This argument is belied by the structure of the statute. Because New York City Charter § 1049-a(d)(2) begins by stating the general rule that CPLR article 3 service rules apply "except" in certain enumerated circumstances, the contention that section 1049-a(d)(2)(b) - relating to an exception - requires strict adherence to CPLR article 3, including the due diligence standard, is plainly incorrect. To read the provision this way would make the exception indistinguishable from the general rule, thereby rendering it superfluous. Considered in context, the only reasonable conclusion is that the cross-reference to CPLR article 3 and Business Corporation Law article 3 in the exception was intended to import the provisions of those articles clarifying the parties or entities who can accept service, such as the clause permitting delivery to "a person of suitable age and discretion" (see CPLR 308[2]). Indeed, this is the most natural reading of section 1049-a(d)(2)(b) given that the phrase containing the statutory cross-references directly follows the clause requiring "a reasonable attempt" to deliver the notice "to a person in such premises upon whom service may be made."

         Further, the plain language of the relevant statute speaks in the singular - "[s]uch notice may only be affixed... where a reasonable attempt has been made" at personal delivery - indicating that only one attempt is required (NY City Charter § 1049-a[d][2][b] [emphasis added]). The legislative history supports this interpretation. As the Governor's approval memorandum explains, the affix and mail procedure was added to the predecessor statute in 1979 to "eliminate the time-consuming, costly and often unrewarding process now entailed in identifying and locating the person responsible for the violation" (Governor's Mem approving L 1979, ch 623, 1979 NY Legis Ann at 366, amending former New York City Charter § 1404). This point was echoed by Mayor Koch, who noted that the alternate method of service could be utilized after "an attempt" at personal service (Letter of Mayor Koch, Bill Jacket, L 1979, ch 623). In 1997, when the affix and mail procedure was made applicable to building and fire code violations, the legislative history indicates the measure was needed because of the difficulty inspectors encountered locating owners of violating properties in order to serve the NOV, particularly nonresident owners such as petitioner (see Letter of President of the Borough of Queens, Bill Jacket, L 1997, ch 569, at 9-10). The relevant charter provisions have been amended repeatedly over time to liberalize service rules to address the chronic problem of violators avoiding service. The restrictive interpretation urged by petitioner is inconsistent with this legislative history.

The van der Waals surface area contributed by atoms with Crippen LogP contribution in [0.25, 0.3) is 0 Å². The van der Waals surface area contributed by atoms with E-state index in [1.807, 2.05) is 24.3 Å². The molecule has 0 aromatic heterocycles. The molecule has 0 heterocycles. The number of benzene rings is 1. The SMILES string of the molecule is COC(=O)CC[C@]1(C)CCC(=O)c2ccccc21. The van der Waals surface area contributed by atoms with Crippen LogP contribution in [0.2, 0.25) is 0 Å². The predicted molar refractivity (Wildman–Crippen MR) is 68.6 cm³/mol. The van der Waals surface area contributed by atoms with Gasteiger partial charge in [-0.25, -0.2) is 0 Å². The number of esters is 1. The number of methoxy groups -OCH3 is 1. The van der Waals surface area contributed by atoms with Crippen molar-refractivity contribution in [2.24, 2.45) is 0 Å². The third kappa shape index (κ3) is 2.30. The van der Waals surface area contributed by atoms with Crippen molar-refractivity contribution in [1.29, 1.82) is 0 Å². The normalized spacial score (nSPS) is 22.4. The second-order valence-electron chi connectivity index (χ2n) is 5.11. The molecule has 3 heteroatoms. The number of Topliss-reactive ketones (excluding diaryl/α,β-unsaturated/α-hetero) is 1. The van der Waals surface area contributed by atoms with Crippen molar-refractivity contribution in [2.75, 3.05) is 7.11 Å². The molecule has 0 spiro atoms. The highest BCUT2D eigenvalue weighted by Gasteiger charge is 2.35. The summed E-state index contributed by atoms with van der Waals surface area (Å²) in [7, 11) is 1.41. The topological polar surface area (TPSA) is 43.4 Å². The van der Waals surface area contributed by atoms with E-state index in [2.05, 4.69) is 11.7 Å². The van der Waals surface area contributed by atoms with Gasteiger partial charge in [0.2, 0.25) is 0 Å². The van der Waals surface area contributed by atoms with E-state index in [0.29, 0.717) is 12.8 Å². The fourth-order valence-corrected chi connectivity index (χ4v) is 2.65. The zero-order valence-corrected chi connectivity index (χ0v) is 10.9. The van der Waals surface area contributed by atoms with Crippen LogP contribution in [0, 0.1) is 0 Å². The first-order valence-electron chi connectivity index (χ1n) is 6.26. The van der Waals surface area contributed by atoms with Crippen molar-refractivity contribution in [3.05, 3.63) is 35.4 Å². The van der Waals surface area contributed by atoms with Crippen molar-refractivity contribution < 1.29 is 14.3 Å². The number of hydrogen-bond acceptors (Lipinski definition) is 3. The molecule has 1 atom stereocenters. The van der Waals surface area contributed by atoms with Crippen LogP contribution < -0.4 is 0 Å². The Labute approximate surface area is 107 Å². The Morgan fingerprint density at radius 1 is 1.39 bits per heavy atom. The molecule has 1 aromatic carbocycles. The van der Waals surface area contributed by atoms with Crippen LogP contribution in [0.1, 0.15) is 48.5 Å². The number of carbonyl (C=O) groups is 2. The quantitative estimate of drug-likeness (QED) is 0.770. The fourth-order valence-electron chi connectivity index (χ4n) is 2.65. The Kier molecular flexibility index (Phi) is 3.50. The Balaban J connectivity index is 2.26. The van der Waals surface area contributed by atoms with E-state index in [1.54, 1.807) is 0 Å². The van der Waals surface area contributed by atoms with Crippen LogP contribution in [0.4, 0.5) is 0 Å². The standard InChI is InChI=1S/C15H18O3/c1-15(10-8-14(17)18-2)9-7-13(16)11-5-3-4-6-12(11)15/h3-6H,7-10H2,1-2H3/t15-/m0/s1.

Moreover, the alternate service procedure authorized by the statute - a single attempt to personally deliver the NOV, coupled with affixing the NOV to the property and mailing copies to the owner at the premises and other addresses on file with related City agencies - is reasonably calculated to inform owners of violations relating to their properties. We therefore agree with the ECB and the Appellate Division that New York City Charter § 1049-a(d)(2)(b) permits use of affix and mail service after a single reasonable attempt by a DOB inspector to personally deliver the NOV at the premises.

         Finally, the Appellate Division properly concluded that petitioner's challenge to the two administrative default judgments is time-barred. Several of petitioner's remaining arguments - such as his claim that the documentary proof of mailing was deficient due to the absence of affidavits ...